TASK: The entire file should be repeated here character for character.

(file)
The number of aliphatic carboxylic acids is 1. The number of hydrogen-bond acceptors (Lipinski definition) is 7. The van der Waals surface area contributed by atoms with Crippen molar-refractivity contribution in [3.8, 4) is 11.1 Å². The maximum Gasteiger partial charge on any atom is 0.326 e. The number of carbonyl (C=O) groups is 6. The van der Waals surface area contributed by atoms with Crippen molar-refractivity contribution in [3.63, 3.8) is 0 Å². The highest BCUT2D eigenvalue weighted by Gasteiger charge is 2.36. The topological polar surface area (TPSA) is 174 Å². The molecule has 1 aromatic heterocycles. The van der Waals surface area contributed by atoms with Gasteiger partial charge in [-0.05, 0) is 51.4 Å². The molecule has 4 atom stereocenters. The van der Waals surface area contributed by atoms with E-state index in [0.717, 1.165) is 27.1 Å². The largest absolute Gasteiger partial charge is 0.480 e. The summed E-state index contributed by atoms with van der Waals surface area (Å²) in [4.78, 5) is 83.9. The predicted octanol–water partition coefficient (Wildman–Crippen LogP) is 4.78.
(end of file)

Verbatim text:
The number of aliphatic carboxylic acids is 1. The number of hydrogen-bond acceptors (Lipinski definition) is 7. The van der Waals surface area contributed by atoms with Crippen molar-refractivity contribution in [3.8, 4) is 11.1 Å². The maximum Gasteiger partial charge on any atom is 0.326 e. The number of carbonyl (C=O) groups is 6. The van der Waals surface area contributed by atoms with Crippen molar-refractivity contribution in [3.63, 3.8) is 0 Å². The highest BCUT2D eigenvalue weighted by Gasteiger charge is 2.36. The topological polar surface area (TPSA) is 174 Å². The molecule has 1 aromatic heterocycles. The van der Waals surface area contributed by atoms with Gasteiger partial charge in [-0.05, 0) is 51.4 Å². The molecule has 4 atom stereocenters. The van der Waals surface area contributed by atoms with E-state index in [0.717, 1.165) is 27.1 Å². The largest absolute Gasteiger partial charge is 0.480 e. The summed E-state index contributed by atoms with van der Waals surface area (Å²) in [4.78, 5) is 83.9. The predicted octanol–water partition coefficient (Wildman–Crippen LogP) is 4.78.